Lost and found
4 June 2013 8 Comments
A few things happened last week that made this post both easier and harder to write.
What made it easier was that I had done a quick canvas of my colleagues about topics they’d like to see addressed on Research Whisperer. Susan Leong (@susanmeeleong), a member of my research network, wrote:
“Not sure if this has been addressed but I often have to remind myself why research matters beyond the Excellence for Research in Australia (ERA) rankings.
That it is worthwhile choosing the not-so-sexy trending areas to study.
Because once we enter into the borg of academia, it seems that is all it counts for, that and tarting ideas up for funding.”
Right, I thought. That’s not hard. Writing about why we have a passion for research will be easy.
So, I planned a post on why the research caper can be so rewarding, despite the constant institutional pressures and uncertainties. How you can lose track of time in the excitement of delving into a subject, and finding and collaborating with smart colleagues. The thrill of road-testing ideas and new topics at conferences, and weaving the feedback into future papers. The luxury of being paid for your intellectual work and its whims.
There was even a post recently by E. J. Milner-Gulland (@EJMilnerGulland) on why she loves her job in academia at the Imperial College Conservation Science group’s blog. She described why she appreciated the academic environment this way:
“It’s exciting to collaborate with people who I admire, developing new ways of thinking, particularly interdisciplinary projects when I can be stretched by understanding their perspectives and analytical tools. I also think I’m well paid, well supported and that universities try hard to recognise the constraints of childcare and other barriers to success.”
I also had an anecdote lined up about how ‘un-sexy’ topics can become government priorities and suddenly have a lot of grant money thrown at them.
Then I had a long phone call with one of my closest academic colleagues that derailed my neatly planned post.
We talked about a whole bunch of things: projects we’d worked on, our publications together, the doings of colleagues we had in common, events coming up, our families.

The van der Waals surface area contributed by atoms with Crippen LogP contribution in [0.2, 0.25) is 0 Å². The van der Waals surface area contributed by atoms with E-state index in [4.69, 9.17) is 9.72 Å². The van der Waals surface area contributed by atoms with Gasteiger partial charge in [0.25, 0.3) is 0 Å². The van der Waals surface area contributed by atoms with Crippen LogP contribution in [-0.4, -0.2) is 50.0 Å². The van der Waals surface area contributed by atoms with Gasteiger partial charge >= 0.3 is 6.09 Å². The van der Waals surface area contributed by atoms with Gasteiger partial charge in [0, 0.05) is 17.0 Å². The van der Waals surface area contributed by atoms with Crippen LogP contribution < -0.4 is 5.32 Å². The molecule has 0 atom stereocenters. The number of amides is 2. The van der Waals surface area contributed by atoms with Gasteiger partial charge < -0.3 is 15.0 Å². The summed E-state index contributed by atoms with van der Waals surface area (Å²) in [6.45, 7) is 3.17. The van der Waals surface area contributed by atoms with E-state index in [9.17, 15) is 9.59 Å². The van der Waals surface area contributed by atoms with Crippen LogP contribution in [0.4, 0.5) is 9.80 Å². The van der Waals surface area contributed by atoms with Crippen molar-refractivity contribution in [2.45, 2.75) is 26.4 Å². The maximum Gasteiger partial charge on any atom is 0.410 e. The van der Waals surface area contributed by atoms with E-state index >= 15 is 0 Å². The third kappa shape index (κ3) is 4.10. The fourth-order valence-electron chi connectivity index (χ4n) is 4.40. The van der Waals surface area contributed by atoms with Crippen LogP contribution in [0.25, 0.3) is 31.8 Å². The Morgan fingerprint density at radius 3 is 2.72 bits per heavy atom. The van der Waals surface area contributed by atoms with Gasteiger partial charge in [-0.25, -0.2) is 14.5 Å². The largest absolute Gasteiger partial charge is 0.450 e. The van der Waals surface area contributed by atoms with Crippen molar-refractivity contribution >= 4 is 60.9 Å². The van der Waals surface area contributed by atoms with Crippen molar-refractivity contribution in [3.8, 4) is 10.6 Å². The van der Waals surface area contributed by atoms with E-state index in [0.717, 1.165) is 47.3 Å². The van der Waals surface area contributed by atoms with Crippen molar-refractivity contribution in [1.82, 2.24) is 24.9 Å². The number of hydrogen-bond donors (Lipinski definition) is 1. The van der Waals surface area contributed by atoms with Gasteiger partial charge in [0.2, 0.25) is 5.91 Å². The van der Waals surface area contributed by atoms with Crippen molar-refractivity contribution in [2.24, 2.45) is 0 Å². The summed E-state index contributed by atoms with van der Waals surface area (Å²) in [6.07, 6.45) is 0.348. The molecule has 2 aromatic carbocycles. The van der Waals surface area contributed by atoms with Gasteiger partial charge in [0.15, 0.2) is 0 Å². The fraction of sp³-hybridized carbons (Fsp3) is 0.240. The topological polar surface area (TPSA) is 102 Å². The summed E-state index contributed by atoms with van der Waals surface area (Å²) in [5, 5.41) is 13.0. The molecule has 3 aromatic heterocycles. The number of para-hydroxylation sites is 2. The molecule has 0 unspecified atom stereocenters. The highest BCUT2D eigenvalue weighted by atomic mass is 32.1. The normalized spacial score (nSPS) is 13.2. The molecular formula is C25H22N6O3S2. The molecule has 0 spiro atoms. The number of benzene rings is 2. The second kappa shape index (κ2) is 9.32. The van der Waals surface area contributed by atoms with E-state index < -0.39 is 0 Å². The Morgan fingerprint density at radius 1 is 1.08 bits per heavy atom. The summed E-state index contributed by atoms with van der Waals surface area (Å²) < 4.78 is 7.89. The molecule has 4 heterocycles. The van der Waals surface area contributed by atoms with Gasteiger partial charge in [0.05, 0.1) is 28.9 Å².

In the days since that call, I’ve been in a bit of a funk. I enjoyed the call. A lot. Too much.
I’m no longer in a position where I am expected (or supported) to do academic research. I have made a choice to work 9-to-5 so my time on the domestic front is consistent and maximised. I like my job; it’s continuing. I have two young kids and I live with a work/life balance that I find almost perfect.
But what I have realised over time, and that has been brought into sharp relief recently, is what the price of shutting down my research side is. I knew it would happen, but I didn’t realise how it would feel to lose expertise, connections, and most of the opportunities to pursue intellectual passions. Initially, I had thought that I would keep up my research – albeit at a slower pace. This hasn’t happened, and most of that has also been an active choice.
It was naive, perhaps, to think that consciously letting go of something I’d invested myself in for almost twenty years would be painless. I had been ambivalent about academia for a long time, and this led me to assume that I didn’t identify strongly as an academic.
In the thick of the endless hoop-jumping that was my experience of being a research fellow, I had forgotten what the particular satisfactions of research were. With an eye on the next project and how it might appear in the continuum of a CV (as I had changed disciplines), I hadn’t spent much time thinking about what it would mean to not be an active researcher.
Now, research is an inherent part of my job. I look out for funding and advise/ review/ edit grant applications (for other people’s research). The job still engages aspects of my research self, which is what makes it enjoyable and fulfilling.
But I’d be lying if I said that leaving behind my own research and the depth of its attendant social and intellectual connections has been easy. The pressure to produce research in academia can be stressful, and lead to all manner of self-questioning. It is, however, often what academics are defined by, and ‘in the game’ for. It’s only now that I’ve stepped away from the personal angst about my research – and the perpetual anxiety about whether it’s good enough, prolific enough, or collaborative enough – that I remember and appreciate its intoxicating aspects: the incomparable anticipation attached to fresh work and peak discipline events; and the highs and lows of creating and communicating new knowledge.
Ultimately, the thing I miss the most is the communal feeling of working with (and within) my research network to make a difference in the world. I’m only realising how rare this kind of close intellectual and political companionship is now that it’s shifting away from me.
Academia has many things that can be improved, and the whole idea of ‘measuring’ research is definitely one of these. In the midst of the arguments, however, let’s not forget that the imperative and passion for academics to do research as they see fit is worth fighting for. Academics are not only about their passion for research, but what are they without it?